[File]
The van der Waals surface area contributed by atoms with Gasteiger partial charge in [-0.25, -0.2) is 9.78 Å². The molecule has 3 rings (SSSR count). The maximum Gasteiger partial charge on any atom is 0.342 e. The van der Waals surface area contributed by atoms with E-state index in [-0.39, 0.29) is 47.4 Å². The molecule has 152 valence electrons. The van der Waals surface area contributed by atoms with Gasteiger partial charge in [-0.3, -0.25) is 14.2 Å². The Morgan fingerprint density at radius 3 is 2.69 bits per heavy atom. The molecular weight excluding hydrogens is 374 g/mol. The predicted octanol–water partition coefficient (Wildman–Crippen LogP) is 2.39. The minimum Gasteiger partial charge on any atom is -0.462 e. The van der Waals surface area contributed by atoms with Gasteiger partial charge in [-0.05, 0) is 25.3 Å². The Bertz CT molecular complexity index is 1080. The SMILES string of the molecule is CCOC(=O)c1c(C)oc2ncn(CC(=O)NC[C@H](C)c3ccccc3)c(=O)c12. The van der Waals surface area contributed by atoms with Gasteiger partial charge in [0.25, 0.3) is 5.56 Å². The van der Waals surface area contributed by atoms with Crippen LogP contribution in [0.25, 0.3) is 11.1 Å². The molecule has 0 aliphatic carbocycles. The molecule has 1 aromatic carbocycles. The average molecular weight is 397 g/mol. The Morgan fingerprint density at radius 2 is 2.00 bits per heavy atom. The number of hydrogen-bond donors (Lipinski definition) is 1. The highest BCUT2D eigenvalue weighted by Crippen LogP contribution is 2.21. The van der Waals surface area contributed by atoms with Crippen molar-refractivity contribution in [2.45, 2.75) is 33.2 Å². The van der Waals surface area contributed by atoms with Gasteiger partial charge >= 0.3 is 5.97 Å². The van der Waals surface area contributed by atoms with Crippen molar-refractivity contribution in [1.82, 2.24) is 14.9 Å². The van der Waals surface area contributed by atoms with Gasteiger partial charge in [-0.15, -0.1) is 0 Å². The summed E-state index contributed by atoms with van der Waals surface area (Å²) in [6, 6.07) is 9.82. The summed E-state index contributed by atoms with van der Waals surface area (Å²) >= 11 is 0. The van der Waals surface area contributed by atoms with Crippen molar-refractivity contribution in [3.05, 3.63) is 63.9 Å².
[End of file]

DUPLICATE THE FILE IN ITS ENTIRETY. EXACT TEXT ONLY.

The van der Waals surface area contributed by atoms with Gasteiger partial charge in [-0.25, -0.2) is 9.78 Å². The molecule has 3 rings (SSSR count). The maximum Gasteiger partial charge on any atom is 0.342 e. The van der Waals surface area contributed by atoms with E-state index in [-0.39, 0.29) is 47.4 Å². The molecule has 152 valence electrons. The van der Waals surface area contributed by atoms with Gasteiger partial charge in [-0.3, -0.25) is 14.2 Å². The Morgan fingerprint density at radius 3 is 2.69 bits per heavy atom. The molecular weight excluding hydrogens is 374 g/mol. The predicted octanol–water partition coefficient (Wildman–Crippen LogP) is 2.39. The minimum Gasteiger partial charge on any atom is -0.462 e. The van der Waals surface area contributed by atoms with Gasteiger partial charge in [-0.05, 0) is 25.3 Å². The Bertz CT molecular complexity index is 1080. The SMILES string of the molecule is CCOC(=O)c1c(C)oc2ncn(CC(=O)NC[C@H](C)c3ccccc3)c(=O)c12. The van der Waals surface area contributed by atoms with Gasteiger partial charge in [0.25, 0.3) is 5.56 Å². The van der Waals surface area contributed by atoms with Crippen LogP contribution in [0.25, 0.3) is 11.1 Å². The molecule has 0 aliphatic carbocycles. The molecule has 1 aromatic carbocycles. The average molecular weight is 397 g/mol. The Morgan fingerprint density at radius 2 is 2.00 bits per heavy atom. The number of hydrogen-bond donors (Lipinski definition) is 1. The highest BCUT2D eigenvalue weighted by Crippen LogP contribution is 2.21. The van der Waals surface area contributed by atoms with Crippen molar-refractivity contribution in [2.45, 2.75) is 33.2 Å². The van der Waals surface area contributed by atoms with Gasteiger partial charge >= 0.3 is 5.97 Å². The van der Waals surface area contributed by atoms with Crippen molar-refractivity contribution in [1.82, 2.24) is 14.9 Å². The van der Waals surface area contributed by atoms with Gasteiger partial charge in [-0.15, -0.1) is 0 Å². The summed E-state index contributed by atoms with van der Waals surface area (Å²) in [6, 6.07) is 9.82. The summed E-state index contributed by atoms with van der Waals surface area (Å²) >= 11 is 0. The van der Waals surface area contributed by atoms with Crippen molar-refractivity contribution in [3.05, 3.63) is 63.9 Å².